Auxiliary nurse qualifications
Auxiliary nurses are unregistered nurses primarily employed in the United Kingdom through the National Health Service. They assist qualified health care professionals in hospitals or care facilities with nursing duties and are sometimes referred to as health assistants.
Although the vast majority are employed in the U.K., auxiliary nursing roles also exist in British commonwealth countries such as India and Canada. As of April 2010, the average salary for an auxiliary nurse working in the U.K. is 15,950 British pounds (approximately £15,600) according to the Salary Track website.
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Candidates for auxiliary nursing require no formal qualifications. Job placements are typically made on the basis of commitment, compassion, experience and suitability for the role. Applicants usually take basic mathematics and English tests. Auxiliary nurses deal with figures when recording pulse rates and blood pressure levels, and administering basic medication. They also need written skills because they may write reports in the event of workplace accidents.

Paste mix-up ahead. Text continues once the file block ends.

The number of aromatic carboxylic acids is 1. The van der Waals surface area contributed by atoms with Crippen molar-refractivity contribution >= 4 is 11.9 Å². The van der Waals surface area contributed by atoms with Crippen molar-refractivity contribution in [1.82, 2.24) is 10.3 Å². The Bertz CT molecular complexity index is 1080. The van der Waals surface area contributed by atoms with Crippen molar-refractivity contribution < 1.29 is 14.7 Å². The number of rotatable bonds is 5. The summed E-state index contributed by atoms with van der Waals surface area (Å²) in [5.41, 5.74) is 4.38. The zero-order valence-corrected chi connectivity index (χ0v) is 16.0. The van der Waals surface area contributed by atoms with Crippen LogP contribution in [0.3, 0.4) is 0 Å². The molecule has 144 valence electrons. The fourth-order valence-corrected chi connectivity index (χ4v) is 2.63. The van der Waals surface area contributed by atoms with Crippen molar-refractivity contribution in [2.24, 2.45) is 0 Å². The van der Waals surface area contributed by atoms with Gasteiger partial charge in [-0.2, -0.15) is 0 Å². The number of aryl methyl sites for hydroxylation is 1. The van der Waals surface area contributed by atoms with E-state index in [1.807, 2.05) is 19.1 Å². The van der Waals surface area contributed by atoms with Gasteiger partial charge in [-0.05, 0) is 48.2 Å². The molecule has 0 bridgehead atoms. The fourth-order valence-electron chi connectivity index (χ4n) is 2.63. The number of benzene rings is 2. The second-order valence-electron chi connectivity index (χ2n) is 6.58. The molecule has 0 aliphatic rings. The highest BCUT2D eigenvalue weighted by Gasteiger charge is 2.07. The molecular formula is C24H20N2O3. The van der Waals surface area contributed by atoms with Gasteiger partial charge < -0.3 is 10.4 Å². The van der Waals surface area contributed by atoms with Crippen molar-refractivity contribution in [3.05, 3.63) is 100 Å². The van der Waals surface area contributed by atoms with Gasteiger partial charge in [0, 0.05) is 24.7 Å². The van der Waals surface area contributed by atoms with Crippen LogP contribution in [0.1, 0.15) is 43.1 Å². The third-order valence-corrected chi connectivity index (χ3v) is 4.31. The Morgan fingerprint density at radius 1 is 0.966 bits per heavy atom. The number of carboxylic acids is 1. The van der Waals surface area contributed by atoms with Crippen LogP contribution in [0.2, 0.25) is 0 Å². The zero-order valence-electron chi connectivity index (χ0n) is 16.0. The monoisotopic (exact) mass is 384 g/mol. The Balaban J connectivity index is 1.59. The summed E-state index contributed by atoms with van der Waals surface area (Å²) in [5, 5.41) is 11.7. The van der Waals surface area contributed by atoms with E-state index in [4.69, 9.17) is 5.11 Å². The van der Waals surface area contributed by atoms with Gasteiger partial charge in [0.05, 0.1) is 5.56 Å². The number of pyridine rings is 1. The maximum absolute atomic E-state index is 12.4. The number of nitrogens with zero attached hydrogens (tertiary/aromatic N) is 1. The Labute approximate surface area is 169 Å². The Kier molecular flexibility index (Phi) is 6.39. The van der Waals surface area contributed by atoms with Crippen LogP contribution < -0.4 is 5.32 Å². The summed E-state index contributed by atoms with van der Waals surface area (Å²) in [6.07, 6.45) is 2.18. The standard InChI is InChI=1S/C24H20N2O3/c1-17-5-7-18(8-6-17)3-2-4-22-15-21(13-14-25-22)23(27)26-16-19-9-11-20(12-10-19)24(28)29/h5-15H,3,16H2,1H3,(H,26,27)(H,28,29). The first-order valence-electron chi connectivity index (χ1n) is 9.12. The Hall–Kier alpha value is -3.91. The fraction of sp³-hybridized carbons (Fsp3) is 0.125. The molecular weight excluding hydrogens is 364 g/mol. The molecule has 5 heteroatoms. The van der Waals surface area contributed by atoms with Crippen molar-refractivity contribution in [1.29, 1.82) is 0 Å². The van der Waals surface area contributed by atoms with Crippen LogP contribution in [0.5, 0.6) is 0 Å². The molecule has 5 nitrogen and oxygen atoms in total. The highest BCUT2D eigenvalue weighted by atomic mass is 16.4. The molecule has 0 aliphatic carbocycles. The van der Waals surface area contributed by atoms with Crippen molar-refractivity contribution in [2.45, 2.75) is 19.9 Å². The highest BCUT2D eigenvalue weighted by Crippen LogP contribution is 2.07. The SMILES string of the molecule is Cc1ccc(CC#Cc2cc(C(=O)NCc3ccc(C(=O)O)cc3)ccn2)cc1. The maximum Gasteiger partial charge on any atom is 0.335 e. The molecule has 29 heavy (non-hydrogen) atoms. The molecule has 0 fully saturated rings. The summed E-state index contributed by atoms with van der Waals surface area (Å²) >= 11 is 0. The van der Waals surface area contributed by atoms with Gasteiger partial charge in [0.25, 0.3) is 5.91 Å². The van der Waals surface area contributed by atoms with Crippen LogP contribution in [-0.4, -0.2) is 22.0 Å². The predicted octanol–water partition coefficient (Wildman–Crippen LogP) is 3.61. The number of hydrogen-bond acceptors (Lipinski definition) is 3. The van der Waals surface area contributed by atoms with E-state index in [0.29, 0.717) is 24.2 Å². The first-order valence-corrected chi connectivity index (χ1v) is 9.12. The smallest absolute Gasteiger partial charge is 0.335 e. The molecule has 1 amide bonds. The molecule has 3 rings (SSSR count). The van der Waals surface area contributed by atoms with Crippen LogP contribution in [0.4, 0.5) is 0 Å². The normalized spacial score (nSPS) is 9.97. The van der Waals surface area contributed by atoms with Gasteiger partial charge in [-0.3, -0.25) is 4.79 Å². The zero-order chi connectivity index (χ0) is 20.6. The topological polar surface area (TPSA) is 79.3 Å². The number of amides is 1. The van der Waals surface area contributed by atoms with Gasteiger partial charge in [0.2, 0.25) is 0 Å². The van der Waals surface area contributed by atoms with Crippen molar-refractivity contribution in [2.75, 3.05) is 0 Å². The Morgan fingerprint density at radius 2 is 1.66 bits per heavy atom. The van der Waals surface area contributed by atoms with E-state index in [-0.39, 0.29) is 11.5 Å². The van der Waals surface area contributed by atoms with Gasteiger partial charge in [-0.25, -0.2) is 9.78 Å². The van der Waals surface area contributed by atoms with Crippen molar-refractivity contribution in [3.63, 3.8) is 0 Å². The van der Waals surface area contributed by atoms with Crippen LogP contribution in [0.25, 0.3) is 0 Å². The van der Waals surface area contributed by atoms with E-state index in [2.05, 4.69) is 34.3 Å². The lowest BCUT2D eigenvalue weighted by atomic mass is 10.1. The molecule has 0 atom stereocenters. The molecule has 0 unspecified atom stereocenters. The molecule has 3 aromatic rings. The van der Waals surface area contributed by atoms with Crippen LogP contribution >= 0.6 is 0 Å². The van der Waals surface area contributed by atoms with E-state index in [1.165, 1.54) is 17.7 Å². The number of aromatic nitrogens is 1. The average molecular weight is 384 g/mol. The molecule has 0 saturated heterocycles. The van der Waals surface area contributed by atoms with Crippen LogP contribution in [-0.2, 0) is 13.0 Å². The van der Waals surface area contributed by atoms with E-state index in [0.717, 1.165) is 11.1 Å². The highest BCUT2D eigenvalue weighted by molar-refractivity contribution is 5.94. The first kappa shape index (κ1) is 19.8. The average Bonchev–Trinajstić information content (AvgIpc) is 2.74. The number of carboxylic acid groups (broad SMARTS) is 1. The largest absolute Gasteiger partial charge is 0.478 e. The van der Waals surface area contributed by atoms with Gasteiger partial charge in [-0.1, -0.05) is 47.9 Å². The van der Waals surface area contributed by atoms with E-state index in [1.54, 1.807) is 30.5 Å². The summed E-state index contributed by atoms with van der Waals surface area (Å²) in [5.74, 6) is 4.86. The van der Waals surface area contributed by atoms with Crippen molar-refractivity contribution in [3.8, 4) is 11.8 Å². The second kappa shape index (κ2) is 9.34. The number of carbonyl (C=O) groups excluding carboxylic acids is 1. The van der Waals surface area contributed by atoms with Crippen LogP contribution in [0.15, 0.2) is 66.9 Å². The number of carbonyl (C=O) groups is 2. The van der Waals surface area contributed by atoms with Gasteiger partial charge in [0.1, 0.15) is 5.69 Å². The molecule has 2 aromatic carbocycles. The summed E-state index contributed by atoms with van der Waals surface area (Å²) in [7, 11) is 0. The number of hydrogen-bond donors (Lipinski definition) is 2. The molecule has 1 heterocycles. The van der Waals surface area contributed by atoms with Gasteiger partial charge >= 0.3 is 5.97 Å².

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A National Vocational Qualification in nursing care helps with finding work placements but is not essential. NVQ Level 2 and 3 certification can be undertaken while employed as an auxiliary nurse and may be sponsored by the hospital or health care institution. Auxiliary nurses who complete an NVQ Level 2 are given more responsibility, as stated on the NHS Careers website. Studies can be undertaken via the health institution where the nurse is employed or externally. Once completed, an auxiliary nurse can study for an NVQ Level 3. This meets the minimum entry requirements for most U.K. universities and allows candidates to study to be a fully certified registered nurse.
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Entry into auxiliary nursing is difficult because most care homes employ workers with experience. Contact local hospitals and care homes to see if they have any vacancies for entry-level unregistered nursing jobs. List relevant work experience placements or medical training, such as first aid training, charity volunteer work or experience working with children or the elderly.
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Candidates can also undertake an Access to Nursing course, which provides basic nursing and care provisions skills and improves their chances of gaining an auxiliary nurse position. The Access to Nursing course is designed for individuals who want to start a career in nursing but don't have the educational requirements to enrol for a full nursing degree. To be accepted on the course, applicants typically need five GCSE passing grades and two 'A' levels at secondary school (the U.K. equivalent of high school), as indicated on the Pro Nurse website. Access to Nursing courses are available in universities and colleges throughout the U.K.